I usually add upcoming books, as well as legal downloads as they become available, to this blog, but I know that going back to search for them can be difficult so am going to paste a few of my favorite resources for free, legal material below. When one starts out doing research it can be confusing as to which books are work the expenditure and which are not. ILL is an amazing way to get a hold of older, rare books, but sometimes the wait is very long so below there are some fantastic things you can use for free!
Pangur Press: This is the Anglo-Saxon Labratory's downloadable books and papers. Several of Penelope Walton Rogers most sought-after publications can be found here for free! http://www.aslab.co.uk/pangur-press/
Academia.edu has several "must read" authors as members:
Marianne Vedeler, who covers Viking silks as well as other textile items: https://uio.academia.edu/MarianneVedeler
Lise Bender Jorgensen has been covering Viking era textiles for decades. A few of her papers are here (including the excellent one about the pre-Viking era Lendbreen tunic): https://ntnu-no.academia.edu/LiseBenderJ%C3%B8rgensen
Dagfinn Skre recently added his volumes of work on Kaupang (which are lovely enough that you will likely want to get the hard copies even if you opt to down load them): https://uio.academia.edu/DagfinnSkre
Eva Andersson Strand has done a good deal of work concerning textile production at Viking sites and many of her papers are on Academia.edu. (I still recommend that you get her book Textile Tools for Production from Birka and Hedeby which is available at Oxbow Books.) https://ku-dk.academia.edu/EvaAnderssonStrand
Elizabeth Wincott Heckett is the author of the book Viking Age Headcoverings from Dublin (which is available in print again from Oxbow and I highly recommend this title which can be purchased here http://www.oxbowbooks.com/oxbow/viking-age-headcoverings-from-dublin.html ), but you can get her article "Irish Viking Age silks and their place in Hiberno-Norse society" by running a Google search on that title (the direct PDF download does not link well).
The entire series of Viking publications can be downloaded here. I especially recommend the issue from 2011: https://www.duo.uio.no/handle/10852/37522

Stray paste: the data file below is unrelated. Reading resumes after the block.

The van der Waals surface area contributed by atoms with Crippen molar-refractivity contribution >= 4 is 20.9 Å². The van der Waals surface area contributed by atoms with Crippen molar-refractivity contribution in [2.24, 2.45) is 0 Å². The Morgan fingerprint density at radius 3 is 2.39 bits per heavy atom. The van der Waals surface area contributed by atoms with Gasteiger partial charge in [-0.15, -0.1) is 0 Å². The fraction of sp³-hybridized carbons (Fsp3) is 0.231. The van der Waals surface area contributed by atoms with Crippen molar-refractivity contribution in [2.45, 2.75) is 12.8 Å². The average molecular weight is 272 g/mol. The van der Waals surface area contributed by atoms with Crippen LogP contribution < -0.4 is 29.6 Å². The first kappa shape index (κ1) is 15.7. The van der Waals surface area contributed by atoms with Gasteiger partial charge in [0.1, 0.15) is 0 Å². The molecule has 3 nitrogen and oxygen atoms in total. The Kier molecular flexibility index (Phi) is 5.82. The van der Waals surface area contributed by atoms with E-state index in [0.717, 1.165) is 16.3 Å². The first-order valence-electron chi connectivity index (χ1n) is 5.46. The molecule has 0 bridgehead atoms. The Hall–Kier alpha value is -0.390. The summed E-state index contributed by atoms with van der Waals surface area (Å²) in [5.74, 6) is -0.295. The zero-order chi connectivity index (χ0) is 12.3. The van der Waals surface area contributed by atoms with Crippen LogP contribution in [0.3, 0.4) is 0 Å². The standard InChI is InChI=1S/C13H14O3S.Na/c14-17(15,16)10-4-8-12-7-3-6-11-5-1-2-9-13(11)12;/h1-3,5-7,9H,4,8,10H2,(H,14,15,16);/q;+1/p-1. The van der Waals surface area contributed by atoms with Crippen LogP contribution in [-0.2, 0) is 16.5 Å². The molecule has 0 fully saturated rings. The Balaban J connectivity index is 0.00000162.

The Archaeology Data Service has a number of publications online as well. You have to do some searching but there is an amazing amount of material there: http://archaeologydataservice.ac.uk/archives/
Jstor is a research site for academic institutions, but they do let you look at many articles online (up to 3 at a time) if you do not have academic access. http://www.jstor.org/
And as always, I cannot recommend Mendeley enough for storing your documents and taking notes! https://www.mendeley.com/
I have had this book for quite some time and it is a beautiful volume with information about jewelry, pottery, textile tools and much more. I still recommend getting the hardcopy book, as it is very nice, but you can now also download it legally from this site:
Note that the other two volumes in the series are there as well:
I dance, race cars, play video games and am on a fantastic journey to recreate the past via costume, textiles, dance and food.
Blogroll of SCA & Costume Bloggers
Below is a collection of some of my favorite places online to look for SCA and historic costuming information.
More Amie Sparrow - 16th Century German Costuming
Gianetta Veronese - SCA and Costuming Blog
Grazia Morgano - 16th Century A&S
Mistress Sahra -Dress From Medieval Turku
Loose Threads: Cathy's Costume Blog
Mistress Mathilde Bourrette - By My Measure: 14th and 15th Century Costuming
More than Cod: Exploring Medieval Norway